Friday, May 7, 2010

At What Age Does Museum Advocacy Begin?

As we are now in May and my staff has got a full month of school field trips under their belt, it seemed appropriate timing for the Reach Advisors to send out an email about the importance of field trips and how important they are to the growth of advocates for museums. They surveyed over 40,000 households that were active museum visitors and asked them about their museum experiences as children. The results, they found, were that 1/3 of those surveyed remembered visiting museums with school (rather than with a mother or father). They then went even further and found that as children, those whose parents were less educated meant the memories of school field trips were even more common. "In short, for children who grow up in households with lower educational attainment, school field trips are an incredibly powerful and important pathway to future engagement with museums as adults, figuring in nearly half of memories for those whose parents have the lowest educational attainment."

Previous studies found that the time in a child's life that is the most influential to creating a sense of advocacy for museums is between the ages of 5 and 9. So what does this all mean? What's the point? The point is that every day schools are cutting the budgets for field trips or getting rid of them entirely. Schools are taking less trips, and for the lower-income school districts this means no trips at all. And if you remember, for those lower-income familes/schools, where it is more likely that parents have less formal education, these trips are so important for those students.

We've been fortunate here at the Mark Twain House, that for the past few years we've been able to receive grant funding to provide a Free School Visit program to the priority districts in the state of Connecticut. This allows those schools to visit for free, and we are able to provide a subsidy for their bus costs. So far this year we're finding that bookings for the Free School Visits has increased approximately 130%! More and more schools are taking us up on it because there aren't many other museums that offer a similar program.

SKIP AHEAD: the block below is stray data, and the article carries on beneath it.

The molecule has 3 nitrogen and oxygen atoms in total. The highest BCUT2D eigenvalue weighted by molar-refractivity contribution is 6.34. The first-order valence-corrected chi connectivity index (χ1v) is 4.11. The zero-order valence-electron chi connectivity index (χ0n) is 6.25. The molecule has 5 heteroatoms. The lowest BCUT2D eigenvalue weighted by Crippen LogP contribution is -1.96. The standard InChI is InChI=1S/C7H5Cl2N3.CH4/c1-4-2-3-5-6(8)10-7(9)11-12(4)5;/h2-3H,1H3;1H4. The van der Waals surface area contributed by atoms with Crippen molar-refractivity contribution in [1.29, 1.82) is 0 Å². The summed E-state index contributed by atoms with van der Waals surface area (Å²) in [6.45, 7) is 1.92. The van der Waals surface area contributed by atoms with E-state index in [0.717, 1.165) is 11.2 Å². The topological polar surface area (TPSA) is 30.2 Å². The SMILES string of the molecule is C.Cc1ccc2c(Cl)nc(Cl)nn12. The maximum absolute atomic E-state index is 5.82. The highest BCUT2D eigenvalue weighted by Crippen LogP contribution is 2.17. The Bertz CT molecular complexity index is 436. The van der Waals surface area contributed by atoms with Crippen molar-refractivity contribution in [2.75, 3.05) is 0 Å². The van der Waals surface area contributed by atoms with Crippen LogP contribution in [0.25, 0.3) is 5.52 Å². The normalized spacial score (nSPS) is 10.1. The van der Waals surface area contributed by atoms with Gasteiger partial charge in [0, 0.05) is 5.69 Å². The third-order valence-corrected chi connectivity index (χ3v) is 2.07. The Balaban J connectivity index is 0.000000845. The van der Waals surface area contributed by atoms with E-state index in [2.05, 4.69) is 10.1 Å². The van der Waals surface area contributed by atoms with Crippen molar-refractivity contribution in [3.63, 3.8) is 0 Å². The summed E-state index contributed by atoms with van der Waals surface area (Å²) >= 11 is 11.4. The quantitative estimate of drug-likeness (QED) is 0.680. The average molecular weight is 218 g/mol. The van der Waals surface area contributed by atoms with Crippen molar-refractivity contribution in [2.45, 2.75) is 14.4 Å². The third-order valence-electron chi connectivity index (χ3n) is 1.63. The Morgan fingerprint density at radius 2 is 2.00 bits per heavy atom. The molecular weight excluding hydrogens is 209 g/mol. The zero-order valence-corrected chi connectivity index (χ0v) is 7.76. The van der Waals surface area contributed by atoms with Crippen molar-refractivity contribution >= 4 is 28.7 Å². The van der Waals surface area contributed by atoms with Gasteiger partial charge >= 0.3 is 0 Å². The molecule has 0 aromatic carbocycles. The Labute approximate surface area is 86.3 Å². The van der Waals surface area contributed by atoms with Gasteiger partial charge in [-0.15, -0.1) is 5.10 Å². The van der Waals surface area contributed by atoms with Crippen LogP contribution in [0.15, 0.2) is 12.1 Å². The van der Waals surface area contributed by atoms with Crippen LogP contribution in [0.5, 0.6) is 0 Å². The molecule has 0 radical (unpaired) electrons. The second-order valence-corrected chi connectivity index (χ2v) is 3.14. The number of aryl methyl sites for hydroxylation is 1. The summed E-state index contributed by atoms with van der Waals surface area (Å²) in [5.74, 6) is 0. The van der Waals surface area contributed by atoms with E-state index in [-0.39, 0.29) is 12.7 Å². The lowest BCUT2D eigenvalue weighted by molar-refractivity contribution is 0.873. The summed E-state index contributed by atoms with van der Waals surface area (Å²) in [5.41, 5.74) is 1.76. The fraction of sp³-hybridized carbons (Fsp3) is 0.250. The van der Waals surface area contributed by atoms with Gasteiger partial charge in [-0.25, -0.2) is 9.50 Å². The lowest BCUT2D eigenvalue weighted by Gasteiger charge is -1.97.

So this of course got me thinking about the kids who come through here daily. In the past few weeks we've had students from Stamford, Waterbury, Darien, Hartford, West Hartford, Haddam, Reading, Massachusetts among others. When I give a tour, I spend an hour with these 3rd, 4th, 5th grade kids who are completely enthralled by every word coming out of my mouth. They demand to know what every object was used for and where Mark Twain sat and what he touched. They tell me continuously that they want to live here and can they move in? Their excitement is contagious and by the end of the tour I really think that I've made an impact. Then I open the door and they exit the house and their talk turns to the candy they bought in the store and they just got a new pair of shoes and don't you like my hair today? And I think, well hopefully they'll remember this visit next week. It's encouraging to know that their visits stick with them and turn them into advocates later in life. We need more of those.

To read past blogs by the Reach Advisors about school trips go here and here, and for more information on the study go here.


"Every time you stop a school, you will have to build a jail. What you gain at one end you lose at the other. It's like feeding a dog on his own tail. It won't fatten the dog." -Mark Twain